You’ve probably seen the scenario played out tons of times in movies, cartoons, comic books or plays: someone with a hunch is hot on the trail of a mysterious lead and needs to confirm her suspicions. She treks over to the town library or archive and proceeds to pour through dozens of dusty papers dating back decades. Finally, after hours of digging (and sneezing) success! She’s found the original newspaper article that proves her hunch was right.
But what if you aren’t filming for a movie and don’t have a month to dig for the research? Not a worry — you can find a number of historical and archival newspaper sources available as digital copies from a few of the UT Libraries’ Historical Newspapers databases.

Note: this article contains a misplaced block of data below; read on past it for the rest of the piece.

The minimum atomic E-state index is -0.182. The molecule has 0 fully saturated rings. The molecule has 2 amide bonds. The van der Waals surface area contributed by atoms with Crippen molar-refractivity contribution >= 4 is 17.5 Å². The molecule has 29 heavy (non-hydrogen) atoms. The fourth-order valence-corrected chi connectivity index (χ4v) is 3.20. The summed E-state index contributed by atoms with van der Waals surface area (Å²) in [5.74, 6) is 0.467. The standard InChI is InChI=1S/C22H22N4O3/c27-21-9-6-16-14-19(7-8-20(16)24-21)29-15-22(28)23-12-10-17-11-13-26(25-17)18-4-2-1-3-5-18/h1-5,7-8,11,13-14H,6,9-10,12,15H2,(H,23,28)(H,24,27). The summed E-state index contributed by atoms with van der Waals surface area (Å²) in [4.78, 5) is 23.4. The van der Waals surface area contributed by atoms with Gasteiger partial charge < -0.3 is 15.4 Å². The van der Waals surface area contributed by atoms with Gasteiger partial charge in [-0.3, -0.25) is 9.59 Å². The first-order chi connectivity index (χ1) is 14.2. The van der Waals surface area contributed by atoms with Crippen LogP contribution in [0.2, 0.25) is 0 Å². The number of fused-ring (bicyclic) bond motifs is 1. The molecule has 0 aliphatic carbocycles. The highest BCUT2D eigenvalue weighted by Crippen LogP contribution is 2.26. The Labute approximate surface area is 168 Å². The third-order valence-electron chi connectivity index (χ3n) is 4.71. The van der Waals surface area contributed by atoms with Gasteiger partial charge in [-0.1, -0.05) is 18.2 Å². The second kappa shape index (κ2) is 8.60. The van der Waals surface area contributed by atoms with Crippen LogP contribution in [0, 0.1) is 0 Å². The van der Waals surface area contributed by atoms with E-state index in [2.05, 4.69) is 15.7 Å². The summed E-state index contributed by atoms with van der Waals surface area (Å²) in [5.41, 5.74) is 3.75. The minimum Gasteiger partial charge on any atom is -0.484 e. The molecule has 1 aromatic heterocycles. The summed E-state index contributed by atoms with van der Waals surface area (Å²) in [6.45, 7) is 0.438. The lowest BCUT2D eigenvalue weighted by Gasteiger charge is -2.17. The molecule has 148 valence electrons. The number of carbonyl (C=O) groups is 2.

We’ve got almost twenty different types of historical newspaper databases to choose from, and depending on your research need, you’ll find they offer different types and scopes of coverage. If you are looking for a newspaper that shows the entire paper of the newspaper as it was when it was published from the mid-1880s until about 20 years ago, try checking out any of the ProQuest Historical Databases: The New York Times, Washington Post, and Los Angeles Times.
You can limit your searches to particular dates, types of articles (obituaries, reviews, front page articles), and email yourself the entire PDF of the article as appeared when it was first published.
Check out the entire video below for more information: